Young Player of the Season: Mikael Soisalo (Ilves). His move to Ilves went very much under the radar, but what an exciting prospect he turned out to be. Ilves also deserve a lot of credit for finding such a gem of a player.

Manager of the Year:  It just has to be Peter Lundberg hasn't it? To replace a club legend after a 13-year tenure and take a mid-table side to an unlikely title is really remarkable. I don't want to understate Kari Virtanen's role as a mentor either, but Lundberg has done a fantastic job at the training ground. Jarkko Wiss (Ilves) and Petri Vuorinen (VPS) are well worth a mention as well.

What was the most exciting part about this season? Almost everything! Finnish football has badly missed a title race, but now we had one for the ages. The relegation battle was also a three-way contest right until the end. Not a single one of the last round's games was a dead rubber. What more can you ask for? So the most exciting thing for me was the general competitiveness of the league. It has boosted interest and attendances, so I hope the trend continues even if it's not realistic to expect a similar ending every year. I also want to mention the opening of new stadia in Vaasa and Seinäjoki, Finnish football is in dire need of proper grounds.

What was the least exciting part of the season?: The whole PK-35 situation was just catastrophic, and it's time the Finnish football community sat down and started thinking how we can put and end to the recurring theme of badly-led clubs and financial worries. Something also needs to be done about the fixture list sooner rather than later, although this is more of a recurring discussion than anything that has to do with this particular season. This will continue to be a problem until there are enough top-flight teams with proper stadia. For Christ's sake, Veikkausliiga doesn't even have a concept called "a round of matches". While all European leagues primarily run on weekends with a settled format, Veikkausliiga continues to be played on all imaginable weekdays. Teams don't even have a similar rhythm, it's not unusual to see a league table with two or three games separating teams. Some improvements were made this year, but all in all the fixture list is a mess that shows a total lack of football culture. Either we have to admit that 33 games is too much or we just need to make the season longer by whatever means possible.

Mark Hayton - Twitter @fcsuomi

Key to the Title: Jani Lyyski, mainly Mariehamn's defence it was the meanest in the league, Albin Granlund at right back also did well connecting the play, he justified his call up.

Why PK-35 and Inter Turku Were the Bottom Two: PK-35 hit a fork in the road back in May and with the coaching staff revolt and finger pointing, they decided to self implode... I wouldn't put that on Shefki, the problem was higher up. Inter, that was Shefki. By bringing in so many of his own players (Njazi, Garcia, Zeneli etc.) he created a rift in an already fragmented dressing room. The players have the quality to survive the play off, it's just a question of whether they can work together.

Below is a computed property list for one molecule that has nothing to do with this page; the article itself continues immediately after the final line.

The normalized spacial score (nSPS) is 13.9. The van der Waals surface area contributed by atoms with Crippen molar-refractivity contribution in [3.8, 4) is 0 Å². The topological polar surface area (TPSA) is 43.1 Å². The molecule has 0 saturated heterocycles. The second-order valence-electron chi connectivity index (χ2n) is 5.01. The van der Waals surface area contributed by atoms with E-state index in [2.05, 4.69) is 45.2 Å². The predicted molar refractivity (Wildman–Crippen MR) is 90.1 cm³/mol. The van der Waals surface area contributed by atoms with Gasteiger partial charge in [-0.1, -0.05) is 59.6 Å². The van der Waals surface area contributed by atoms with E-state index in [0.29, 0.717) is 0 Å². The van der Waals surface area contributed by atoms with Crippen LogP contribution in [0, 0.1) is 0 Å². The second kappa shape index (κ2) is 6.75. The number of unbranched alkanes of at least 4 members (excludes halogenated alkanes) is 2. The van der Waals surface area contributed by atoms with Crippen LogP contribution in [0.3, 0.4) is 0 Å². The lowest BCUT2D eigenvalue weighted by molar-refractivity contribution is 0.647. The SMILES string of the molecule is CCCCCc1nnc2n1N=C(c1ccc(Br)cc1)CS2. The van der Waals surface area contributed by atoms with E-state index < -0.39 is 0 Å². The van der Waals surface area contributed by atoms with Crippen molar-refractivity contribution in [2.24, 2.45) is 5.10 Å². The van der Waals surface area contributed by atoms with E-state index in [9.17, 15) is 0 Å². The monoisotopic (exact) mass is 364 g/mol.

Player of the Year:  Roope Riski, golden boot, without him SJK would've been mid table. HJK's Alfredo Morelos is in the same category, but he tended to go missing in big games.

Dark Horse (obviously Mariehamn, but another is…): Ilves, the job Jarkko Wiss has done is phenomenal. 

Biggest Disappointment: Inter Turku. That club just seems to romp from shambles to shambles. Oddly if they survive I think Shefki might be a good fit, they both need success now.

Most important signing of the year: Arguably, Alexei Eremenko for SJK, who crippled the champions and created the vacuum for Mariehamn to march into. On a positive side, probably Ville Jalasto for HJK, imperious at Centre back.

Young Player of the Season:  Robert Taylor best thing since Santa, Pyry Soiri also looks tasty.

Manager of the Year: The obvious (IFK’s Duo), with special mention to both Jarkko Wiss at Ilves and Muurinen for keeping HIFK out of trouble (on the pitch).

What was the most exciting part about this season?:  The last Stadin Derby had everything and meant so much at both ends of the table... A proper footballing experience... Oh and the hilarious head scratching from anyone that was brave enough to make a prediction.

What was the least exciting part of the season?:  Kemi, but for a filing error they'd have finished 2nd bottom. No win since August, Billy Ions departure made them really tough on the eye

Keke Myllari - Twitter handle & Website @kekemyllari

Key to the Title: IFK Mariehamn’s team spirit... maybe it’s an island mentality!!! Also Klubi’s inability to turn draws into wins!

Why PK-35 and Inter Turku Were the Bottom Two: Errmmmm Shefki.....?

Player of the Year: Sticking with my prediction, Roope Riski, top scorer whose goals almost won the league for SJK

Dark Horse (obviously Mariehamn, but another is…): Sticking with my prediction of VPS, for those guys to finish in fourth is a great result for them, also a mention for Ilves who were predicted a tough season by many and ended the season in a very respectable fifth above established Veikkausliiga sides like RoPS and KuPS.